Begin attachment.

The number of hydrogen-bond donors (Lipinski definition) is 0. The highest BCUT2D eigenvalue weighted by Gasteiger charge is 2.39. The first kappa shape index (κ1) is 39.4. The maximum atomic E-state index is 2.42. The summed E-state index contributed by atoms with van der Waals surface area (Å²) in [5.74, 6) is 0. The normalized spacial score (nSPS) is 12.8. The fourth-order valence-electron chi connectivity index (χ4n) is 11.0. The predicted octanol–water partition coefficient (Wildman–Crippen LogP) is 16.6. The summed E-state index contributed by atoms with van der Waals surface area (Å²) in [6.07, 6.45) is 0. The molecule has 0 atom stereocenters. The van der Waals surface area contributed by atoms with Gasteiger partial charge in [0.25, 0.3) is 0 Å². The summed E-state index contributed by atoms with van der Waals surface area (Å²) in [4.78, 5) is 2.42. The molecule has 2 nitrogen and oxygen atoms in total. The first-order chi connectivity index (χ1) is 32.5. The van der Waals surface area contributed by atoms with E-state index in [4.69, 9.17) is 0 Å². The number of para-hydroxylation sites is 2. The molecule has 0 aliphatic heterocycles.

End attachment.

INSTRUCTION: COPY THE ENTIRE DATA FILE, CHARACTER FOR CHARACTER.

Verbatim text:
The number of hydrogen-bond donors (Lipinski definition) is 0. The highest BCUT2D eigenvalue weighted by Gasteiger charge is 2.39. The first kappa shape index (κ1) is 39.4. The maximum atomic E-state index is 2.42. The summed E-state index contributed by atoms with van der Waals surface area (Å²) in [5.74, 6) is 0. The normalized spacial score (nSPS) is 12.8. The fourth-order valence-electron chi connectivity index (χ4n) is 11.0. The predicted octanol–water partition coefficient (Wildman–Crippen LogP) is 16.6. The summed E-state index contributed by atoms with van der Waals surface area (Å²) in [6.07, 6.45) is 0. The molecule has 0 atom stereocenters. The van der Waals surface area contributed by atoms with Gasteiger partial charge in [0.25, 0.3) is 0 Å². The summed E-state index contributed by atoms with van der Waals surface area (Å²) in [4.78, 5) is 2.42. The molecule has 2 nitrogen and oxygen atoms in total. The first-order chi connectivity index (χ1) is 32.5. The van der Waals surface area contributed by atoms with E-state index in [4.69, 9.17) is 0 Å². The number of para-hydroxylation sites is 2. The molecule has 0 aliphatic heterocycles.